Reverse Mortgage Counseling Fees Make Comeback as Funding Runs Dry

Reverse mortgage counseling agencies have begun reintroducing fees for counseling after being able to waive them in many cases as a result of $4 million in federal funding that has begun to run out for many agencies. 

Large counseling intermediaries including CredAbility and the National Council on Aging have recently reintroduced fees for their reverse mortgage counseling services, their executives told RMD. 

“We had been offering free counseling through the federal fiscal year and are now charing a $125 fee,” says Barb Stucki, vice president of home equity for NCOA. “That is how we will survive until we get through the next six months or so.”

NCOA and other agencies still offer free counseling to those who qualify under certain hardship specifications such as having income that falls below 250% of the federal poverty line. The agencies received a total of $45 million in combined funding allocations for Fiscal Year 2012 in 

CredAbility has recently reintroduced its fees in preparation for the waiting period before appropriations are made for the coming fiscal year. 

“As of today we are charging people above the poverty level for reverse mortgage counseling,” says Sue Hunt, director of housing counseling. “HUD funding is still up in the air.” 

Agencies that receive the funding do typically plan to waive the fees as long as they can. Last year, funding allocations were announced in March and most have now reached the point where that funding is no longer sustainable.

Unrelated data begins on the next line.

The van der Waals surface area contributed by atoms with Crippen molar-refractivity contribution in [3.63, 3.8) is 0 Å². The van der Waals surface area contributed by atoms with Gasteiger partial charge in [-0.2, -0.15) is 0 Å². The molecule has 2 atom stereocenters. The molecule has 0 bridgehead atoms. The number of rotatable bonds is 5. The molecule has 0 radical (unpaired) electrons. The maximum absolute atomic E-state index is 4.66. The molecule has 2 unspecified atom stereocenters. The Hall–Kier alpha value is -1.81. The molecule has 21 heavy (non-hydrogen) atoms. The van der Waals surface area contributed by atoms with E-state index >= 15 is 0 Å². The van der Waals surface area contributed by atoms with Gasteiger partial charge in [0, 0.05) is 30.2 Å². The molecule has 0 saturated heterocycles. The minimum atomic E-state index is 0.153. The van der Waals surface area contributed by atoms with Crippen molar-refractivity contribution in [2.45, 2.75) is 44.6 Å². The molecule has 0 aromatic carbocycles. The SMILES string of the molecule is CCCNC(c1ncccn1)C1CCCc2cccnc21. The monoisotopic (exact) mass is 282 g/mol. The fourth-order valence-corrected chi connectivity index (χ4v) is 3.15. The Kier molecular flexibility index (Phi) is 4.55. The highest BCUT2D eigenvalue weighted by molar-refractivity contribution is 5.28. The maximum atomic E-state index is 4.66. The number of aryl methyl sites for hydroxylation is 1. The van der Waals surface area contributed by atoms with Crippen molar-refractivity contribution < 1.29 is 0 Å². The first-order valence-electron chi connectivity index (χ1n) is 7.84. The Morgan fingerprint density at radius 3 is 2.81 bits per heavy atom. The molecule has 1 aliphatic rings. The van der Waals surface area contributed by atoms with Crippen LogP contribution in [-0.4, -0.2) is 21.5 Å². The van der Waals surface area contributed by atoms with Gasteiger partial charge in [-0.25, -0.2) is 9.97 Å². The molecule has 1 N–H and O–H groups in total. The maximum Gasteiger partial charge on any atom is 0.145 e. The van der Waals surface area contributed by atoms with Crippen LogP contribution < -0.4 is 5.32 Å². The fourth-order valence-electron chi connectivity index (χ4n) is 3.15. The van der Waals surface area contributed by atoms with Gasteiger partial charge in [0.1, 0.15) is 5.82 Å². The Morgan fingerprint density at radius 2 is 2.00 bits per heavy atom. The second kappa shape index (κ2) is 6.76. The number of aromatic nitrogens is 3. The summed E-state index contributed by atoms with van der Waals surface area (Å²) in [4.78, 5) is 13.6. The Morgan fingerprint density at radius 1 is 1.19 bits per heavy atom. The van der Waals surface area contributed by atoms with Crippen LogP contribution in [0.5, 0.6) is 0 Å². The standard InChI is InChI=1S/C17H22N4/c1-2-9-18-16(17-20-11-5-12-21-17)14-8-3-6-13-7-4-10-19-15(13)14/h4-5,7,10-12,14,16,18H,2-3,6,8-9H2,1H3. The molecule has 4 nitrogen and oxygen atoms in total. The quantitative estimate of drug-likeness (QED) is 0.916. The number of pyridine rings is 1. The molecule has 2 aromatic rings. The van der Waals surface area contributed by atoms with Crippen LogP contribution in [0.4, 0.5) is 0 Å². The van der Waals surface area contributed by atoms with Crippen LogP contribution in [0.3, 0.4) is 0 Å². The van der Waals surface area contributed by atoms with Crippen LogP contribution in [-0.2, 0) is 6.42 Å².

“We are charging upfront,” says Setina Briggs, housing program manager for GreenPath Debt Solutions. “For the ones that qualify to have the fee waived it is financed at closing. We starting charging Sept 4 after we exhausted our grant funds.”

The reintroduction of fees comes along with a recent increase in the rate at which borrowers attend counseling but ultimately don’t end up closing a loan. The fees could actually serve to have some bearing on that rate, Stucki says, by deterring some customers who probably won’t qualify for the loan in the first place. 

“The fees should actually increase the conversion rate because you’d likely limit the number of people who pay upfront, and those are more likely to complete the counseling, receive a certificate and have made those initial investments in the process,” she says. 

Counseling providers that operate based on grant funding plan each year for the uncertain funding, although there has been some recent discussion of alternative methods of funding. In a report to Congress released in June, the Consumer Financial Protection Bureau noted the potential for a blind pool funded by lenders that would alleviate some of the funding problems. 

Written by Elizabeth Ecker

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